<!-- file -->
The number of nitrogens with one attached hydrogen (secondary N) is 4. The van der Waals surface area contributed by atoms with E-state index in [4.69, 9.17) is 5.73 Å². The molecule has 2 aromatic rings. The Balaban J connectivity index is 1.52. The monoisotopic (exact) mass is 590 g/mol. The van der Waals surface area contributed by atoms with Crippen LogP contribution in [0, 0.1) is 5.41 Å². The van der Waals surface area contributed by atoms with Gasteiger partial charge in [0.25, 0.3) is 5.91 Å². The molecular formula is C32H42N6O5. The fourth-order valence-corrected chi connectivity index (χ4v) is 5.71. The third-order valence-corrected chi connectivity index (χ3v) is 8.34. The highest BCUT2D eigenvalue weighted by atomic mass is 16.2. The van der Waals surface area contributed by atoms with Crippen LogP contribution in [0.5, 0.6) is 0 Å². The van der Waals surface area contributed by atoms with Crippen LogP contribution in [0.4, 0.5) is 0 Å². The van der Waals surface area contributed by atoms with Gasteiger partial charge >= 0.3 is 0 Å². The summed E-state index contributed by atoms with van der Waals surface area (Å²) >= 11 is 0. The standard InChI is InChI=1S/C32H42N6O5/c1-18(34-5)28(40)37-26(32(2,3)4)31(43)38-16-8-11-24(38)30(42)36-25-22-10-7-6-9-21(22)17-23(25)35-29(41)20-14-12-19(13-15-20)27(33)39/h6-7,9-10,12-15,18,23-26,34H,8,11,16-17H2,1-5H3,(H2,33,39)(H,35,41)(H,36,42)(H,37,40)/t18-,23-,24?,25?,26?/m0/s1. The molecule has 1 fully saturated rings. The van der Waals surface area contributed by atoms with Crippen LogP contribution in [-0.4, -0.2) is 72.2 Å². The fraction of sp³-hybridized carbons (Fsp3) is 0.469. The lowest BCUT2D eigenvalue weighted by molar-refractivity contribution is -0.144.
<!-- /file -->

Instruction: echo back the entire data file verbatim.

The number of nitrogens with one attached hydrogen (secondary N) is 4. The van der Waals surface area contributed by atoms with E-state index in [4.69, 9.17) is 5.73 Å². The molecule has 2 aromatic rings. The Balaban J connectivity index is 1.52. The monoisotopic (exact) mass is 590 g/mol. The van der Waals surface area contributed by atoms with Crippen LogP contribution in [0, 0.1) is 5.41 Å². The van der Waals surface area contributed by atoms with Gasteiger partial charge in [0.25, 0.3) is 5.91 Å². The molecular formula is C32H42N6O5. The fourth-order valence-corrected chi connectivity index (χ4v) is 5.71. The third-order valence-corrected chi connectivity index (χ3v) is 8.34. The highest BCUT2D eigenvalue weighted by atomic mass is 16.2. The van der Waals surface area contributed by atoms with Crippen LogP contribution in [0.5, 0.6) is 0 Å². The van der Waals surface area contributed by atoms with Crippen LogP contribution in [0.4, 0.5) is 0 Å². The van der Waals surface area contributed by atoms with Gasteiger partial charge >= 0.3 is 0 Å². The summed E-state index contributed by atoms with van der Waals surface area (Å²) >= 11 is 0. The standard InChI is InChI=1S/C32H42N6O5/c1-18(34-5)28(40)37-26(32(2,3)4)31(43)38-16-8-11-24(38)30(42)36-25-22-10-7-6-9-21(22)17-23(25)35-29(41)20-14-12-19(13-15-20)27(33)39/h6-7,9-10,12-15,18,23-26,34H,8,11,16-17H2,1-5H3,(H2,33,39)(H,35,41)(H,36,42)(H,37,40)/t18-,23-,24?,25?,26?/m0/s1. The molecule has 1 fully saturated rings. The van der Waals surface area contributed by atoms with Crippen LogP contribution in [-0.4, -0.2) is 72.2 Å². The fraction of sp³-hybridized carbons (Fsp3) is 0.469. The lowest BCUT2D eigenvalue weighted by molar-refractivity contribution is -0.144.